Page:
Holes in state regulations

But critics such as Clarke say more regulations and oversight will be necessary. He said, for example, the DNR has no best management practices — rules that govern when and how the devices are used. For example, he said, there are no rules to stop a farmer from using one of the aerial applicators on a windy day.

Craig agreed there are some holes in the state’s regulatory scheme, especially the absence of best management practices.

“That’s one of the things we’re trying to get a handle on,” he said.

To fill in such gaps and to consider other concerns, a work group on the subject of aerial irrigation was formed by the UW-Extension. It will be made up of DNR and university experts, local government officials, farmers and representatives from concerned citizens groups.

This is the second incarnation of the work group; the first came under fire from Clarke and others for including operators of large farms but no citizen activists. That group first convened last fall and met a couple of times.

Craig defended its makeup, including the absence of any representatives from groups critical of aerial spraying and industrial size farms in general.

“We wanted to have a technical group to get a handle on what we were dealing with,” Craig said. He added the meetings were open and people not on the panel were allowed to sit in on the two sessions.

In addition to participating in the work group, Craig said the DNR commissioned studies from UW-Madison on the pathogen content of liquid manure and the potential for the pathogens to be carried through the air.

Complaints drive efforts

Even with the agency’s efforts to study and possibly boost its regulatory efforts, critics fear the DNR, hit hard by budget cuts and already behind in its inspection and permitting issues for other programs, will not be able to adequately oversee use of the aerial applicators.

Lynn Utesch, with SRWN, said he sees minimal enforcement on large farms in Kewaunee County and elsewhere in northeast Wisconsin.

“Who is going to be checking on these?” asked Utesch. “Right now it is very much a paper process. Any inspections that are done are due to citizen complaints.”

Craig said the 12-person agricultural runoff staff has two vacancies. Even so, he said the agency has tried to increase its number of manure audits in which inspectors check to make sure farmers are following their manure management plans. He agreed, however, that the system is “mostly complaint driven.”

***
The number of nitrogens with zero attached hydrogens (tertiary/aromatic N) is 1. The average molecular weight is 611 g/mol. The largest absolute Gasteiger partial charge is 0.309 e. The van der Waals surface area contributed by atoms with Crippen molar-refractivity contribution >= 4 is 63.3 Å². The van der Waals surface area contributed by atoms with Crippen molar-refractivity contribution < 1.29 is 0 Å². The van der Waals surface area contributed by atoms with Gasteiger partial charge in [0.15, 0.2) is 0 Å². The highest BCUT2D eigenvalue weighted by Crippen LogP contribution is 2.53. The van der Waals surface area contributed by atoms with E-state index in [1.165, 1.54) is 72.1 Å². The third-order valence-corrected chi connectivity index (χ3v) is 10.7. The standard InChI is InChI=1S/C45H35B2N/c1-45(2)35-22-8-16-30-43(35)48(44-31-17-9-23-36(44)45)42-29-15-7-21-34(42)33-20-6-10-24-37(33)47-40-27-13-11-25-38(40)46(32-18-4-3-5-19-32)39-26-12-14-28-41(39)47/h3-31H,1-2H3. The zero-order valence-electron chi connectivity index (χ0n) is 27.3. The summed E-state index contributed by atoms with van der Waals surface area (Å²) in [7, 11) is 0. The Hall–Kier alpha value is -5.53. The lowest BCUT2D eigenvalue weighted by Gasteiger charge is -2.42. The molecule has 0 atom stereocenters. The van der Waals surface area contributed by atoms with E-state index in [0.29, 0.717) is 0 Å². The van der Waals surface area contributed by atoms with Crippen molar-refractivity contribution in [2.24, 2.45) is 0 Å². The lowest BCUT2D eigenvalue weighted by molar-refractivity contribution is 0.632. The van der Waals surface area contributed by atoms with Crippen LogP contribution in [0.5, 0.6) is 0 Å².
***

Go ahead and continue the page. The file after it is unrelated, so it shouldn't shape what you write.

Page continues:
“We’re relying a lot on the contacts we receive from the public,” Craig said.

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(16) Comments

  1. beachmama
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    beachmama - June 24, 2013 3:42 am
    Good points. I'm so relieved to read that Wisconsin is actually doing something about this. We here in California just look the other way. I have fabulous images of liquified cow manure splattered all over my windshield . . .
  2. beachmama
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    beachmama - June 24, 2013 3:39 am
    Good questions LWP . . . I've read articles about human sewage being spread on fields here in CA and the illnesses that have ensued. Unfortunately it's not just Big Ag here in CA . . .
  3. beachmama
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    beachmama - June 24, 2013 3:37 am
    We here in California also think it’s a brilliant idea to shoot liquified cow manure from giant sprinklers. This method is cheaper than having tank trucks driving through your fields to spread the manure. The health hazards of shooting live bacteria into the air to drift miles beyond it's intended target are yet to be identified. I for one began suffering painful, debilitating sinus infections. I know dozens of people who complain about “allergies” every year when the sprinklers are activated. I’ve contacted air quality control and they told me that there is nothing they can do . . . “the agriculture industry is too powerful and there are only two of us for the entire State”. Seriously?! That’s how little we care about the quality of our air and water. This stuff is running off into our waterways and into our oceans. The people of Wisconsin are not as apathetic as we are here in Northern California. Good on you Wisconsin to take your health into your hands and get this insane practice stopped!
  4. littlewhitepuppy
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    littlewhitepuppy - April 26, 2013 8:59 am
    What if we get a really hot and humid summer? Even if there's not much wind, the air itself will be a heavily laden breeding ground for deadly bacteria, just on account of the suspended water and particulates alone! This is how diseases are spread in third world countries. Check it out.
  5. littlewhitepuppy
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    littlewhitepuppy - April 26, 2013 8:54 am